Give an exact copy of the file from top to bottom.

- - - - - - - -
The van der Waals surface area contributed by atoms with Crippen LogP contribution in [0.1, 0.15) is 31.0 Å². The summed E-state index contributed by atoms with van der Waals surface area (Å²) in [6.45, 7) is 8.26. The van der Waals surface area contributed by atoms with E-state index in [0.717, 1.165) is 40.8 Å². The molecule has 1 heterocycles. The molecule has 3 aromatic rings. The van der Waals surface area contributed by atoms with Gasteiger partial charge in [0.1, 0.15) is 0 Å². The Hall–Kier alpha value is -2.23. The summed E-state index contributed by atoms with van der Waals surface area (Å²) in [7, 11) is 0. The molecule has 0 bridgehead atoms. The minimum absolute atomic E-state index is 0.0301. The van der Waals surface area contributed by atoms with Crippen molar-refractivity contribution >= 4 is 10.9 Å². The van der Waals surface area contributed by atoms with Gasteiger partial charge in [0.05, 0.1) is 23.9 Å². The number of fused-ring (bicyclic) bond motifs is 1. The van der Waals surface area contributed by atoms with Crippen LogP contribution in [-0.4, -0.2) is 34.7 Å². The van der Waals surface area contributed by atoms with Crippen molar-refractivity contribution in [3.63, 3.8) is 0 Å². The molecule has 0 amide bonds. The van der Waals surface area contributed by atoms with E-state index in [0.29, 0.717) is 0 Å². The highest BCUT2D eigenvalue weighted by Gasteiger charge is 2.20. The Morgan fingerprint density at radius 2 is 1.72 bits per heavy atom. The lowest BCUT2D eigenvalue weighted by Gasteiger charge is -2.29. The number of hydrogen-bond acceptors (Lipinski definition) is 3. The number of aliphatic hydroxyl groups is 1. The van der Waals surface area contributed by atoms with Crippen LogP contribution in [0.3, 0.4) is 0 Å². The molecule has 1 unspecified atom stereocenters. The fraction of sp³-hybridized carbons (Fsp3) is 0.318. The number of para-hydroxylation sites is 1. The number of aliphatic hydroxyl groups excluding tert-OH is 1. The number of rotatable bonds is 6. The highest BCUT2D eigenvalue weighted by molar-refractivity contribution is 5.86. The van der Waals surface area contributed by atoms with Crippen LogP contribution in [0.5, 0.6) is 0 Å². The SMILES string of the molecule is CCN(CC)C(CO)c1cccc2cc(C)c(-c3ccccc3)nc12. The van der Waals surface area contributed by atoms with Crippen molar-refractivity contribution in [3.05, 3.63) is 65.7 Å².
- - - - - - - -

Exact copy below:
The van der Waals surface area contributed by atoms with Crippen LogP contribution in [0.1, 0.15) is 31.0 Å². The summed E-state index contributed by atoms with van der Waals surface area (Å²) in [6.45, 7) is 8.26. The van der Waals surface area contributed by atoms with E-state index in [0.717, 1.165) is 40.8 Å². The molecule has 1 heterocycles. The molecule has 3 aromatic rings. The van der Waals surface area contributed by atoms with Gasteiger partial charge in [0.1, 0.15) is 0 Å². The Hall–Kier alpha value is -2.23. The summed E-state index contributed by atoms with van der Waals surface area (Å²) in [7, 11) is 0. The molecule has 0 bridgehead atoms. The minimum absolute atomic E-state index is 0.0301. The van der Waals surface area contributed by atoms with Crippen molar-refractivity contribution >= 4 is 10.9 Å². The van der Waals surface area contributed by atoms with Gasteiger partial charge in [0.05, 0.1) is 23.9 Å². The number of fused-ring (bicyclic) bond motifs is 1. The van der Waals surface area contributed by atoms with Crippen LogP contribution in [-0.4, -0.2) is 34.7 Å². The van der Waals surface area contributed by atoms with Crippen molar-refractivity contribution in [3.63, 3.8) is 0 Å². The molecule has 0 amide bonds. The van der Waals surface area contributed by atoms with E-state index in [0.29, 0.717) is 0 Å². The highest BCUT2D eigenvalue weighted by Gasteiger charge is 2.20. The Morgan fingerprint density at radius 2 is 1.72 bits per heavy atom. The lowest BCUT2D eigenvalue weighted by Gasteiger charge is -2.29. The number of hydrogen-bond acceptors (Lipinski definition) is 3. The number of aliphatic hydroxyl groups is 1. The van der Waals surface area contributed by atoms with Crippen LogP contribution in [0.3, 0.4) is 0 Å². The molecule has 1 unspecified atom stereocenters. The fraction of sp³-hybridized carbons (Fsp3) is 0.318. The number of para-hydroxylation sites is 1. The number of aliphatic hydroxyl groups excluding tert-OH is 1. The number of rotatable bonds is 6. The highest BCUT2D eigenvalue weighted by molar-refractivity contribution is 5.86. The van der Waals surface area contributed by atoms with Crippen LogP contribution in [0.5, 0.6) is 0 Å². The SMILES string of the molecule is CCN(CC)C(CO)c1cccc2cc(C)c(-c3ccccc3)nc12. The van der Waals surface area contributed by atoms with Crippen molar-refractivity contribution in [3.05, 3.63) is 65.7 Å².